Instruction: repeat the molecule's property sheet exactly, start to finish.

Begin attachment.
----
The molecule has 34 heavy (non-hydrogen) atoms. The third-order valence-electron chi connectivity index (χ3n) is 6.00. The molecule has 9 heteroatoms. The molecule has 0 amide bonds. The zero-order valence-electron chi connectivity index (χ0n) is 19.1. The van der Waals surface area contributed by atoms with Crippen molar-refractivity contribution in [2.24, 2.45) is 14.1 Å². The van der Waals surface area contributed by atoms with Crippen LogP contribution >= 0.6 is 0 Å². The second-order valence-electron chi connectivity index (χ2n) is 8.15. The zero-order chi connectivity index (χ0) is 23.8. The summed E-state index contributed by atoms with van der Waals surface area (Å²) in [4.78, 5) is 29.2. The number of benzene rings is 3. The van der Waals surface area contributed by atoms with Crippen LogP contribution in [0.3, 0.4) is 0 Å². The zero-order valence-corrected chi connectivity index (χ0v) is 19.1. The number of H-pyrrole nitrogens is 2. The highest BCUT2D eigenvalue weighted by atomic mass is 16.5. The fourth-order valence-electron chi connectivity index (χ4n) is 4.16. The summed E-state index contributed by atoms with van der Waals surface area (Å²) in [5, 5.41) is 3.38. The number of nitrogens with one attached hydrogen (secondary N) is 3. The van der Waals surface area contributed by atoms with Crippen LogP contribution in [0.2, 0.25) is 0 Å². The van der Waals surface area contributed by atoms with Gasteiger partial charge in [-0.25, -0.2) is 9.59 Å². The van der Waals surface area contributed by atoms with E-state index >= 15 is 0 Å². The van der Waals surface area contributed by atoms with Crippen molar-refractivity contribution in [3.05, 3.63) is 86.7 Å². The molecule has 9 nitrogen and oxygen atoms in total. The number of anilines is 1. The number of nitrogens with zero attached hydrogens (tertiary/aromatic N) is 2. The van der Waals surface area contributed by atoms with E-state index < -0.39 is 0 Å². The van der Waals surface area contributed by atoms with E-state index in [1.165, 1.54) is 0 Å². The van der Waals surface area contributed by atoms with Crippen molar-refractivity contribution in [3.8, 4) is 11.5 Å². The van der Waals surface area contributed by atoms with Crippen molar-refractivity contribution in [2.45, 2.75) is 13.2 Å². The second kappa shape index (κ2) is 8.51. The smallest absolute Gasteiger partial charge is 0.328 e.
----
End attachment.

The molecule has 34 heavy (non-hydrogen) atoms. The third-order valence-electron chi connectivity index (χ3n) is 6.00. The molecule has 9 heteroatoms. The molecule has 0 amide bonds. The zero-order valence-electron chi connectivity index (χ0n) is 19.1. The van der Waals surface area contributed by atoms with Crippen molar-refractivity contribution in [2.24, 2.45) is 14.1 Å². The van der Waals surface area contributed by atoms with Crippen LogP contribution >= 0.6 is 0 Å². The second-order valence-electron chi connectivity index (χ2n) is 8.15. The zero-order chi connectivity index (χ0) is 23.8. The summed E-state index contributed by atoms with van der Waals surface area (Å²) in [4.78, 5) is 29.2. The number of benzene rings is 3. The van der Waals surface area contributed by atoms with Crippen LogP contribution in [0.3, 0.4) is 0 Å². The zero-order valence-corrected chi connectivity index (χ0v) is 19.1. The number of H-pyrrole nitrogens is 2. The highest BCUT2D eigenvalue weighted by atomic mass is 16.5. The fourth-order valence-electron chi connectivity index (χ4n) is 4.16. The summed E-state index contributed by atoms with van der Waals surface area (Å²) in [5, 5.41) is 3.38. The number of nitrogens with one attached hydrogen (secondary N) is 3. The van der Waals surface area contributed by atoms with Crippen LogP contribution in [0.2, 0.25) is 0 Å². The van der Waals surface area contributed by atoms with Gasteiger partial charge in [-0.25, -0.2) is 9.59 Å². The van der Waals surface area contributed by atoms with E-state index >= 15 is 0 Å². The van der Waals surface area contributed by atoms with Crippen molar-refractivity contribution in [3.05, 3.63) is 86.7 Å². The molecule has 9 nitrogen and oxygen atoms in total. The number of anilines is 1. The number of nitrogens with zero attached hydrogens (tertiary/aromatic N) is 2. The van der Waals surface area contributed by atoms with E-state index < -0.39 is 0 Å². The van der Waals surface area contributed by atoms with E-state index in [1.165, 1.54) is 0 Å². The van der Waals surface area contributed by atoms with Crippen molar-refractivity contribution in [3.8, 4) is 11.5 Å². The van der Waals surface area contributed by atoms with Crippen molar-refractivity contribution in [2.45, 2.75) is 13.2 Å². The second kappa shape index (κ2) is 8.51. The smallest absolute Gasteiger partial charge is 0.328 e.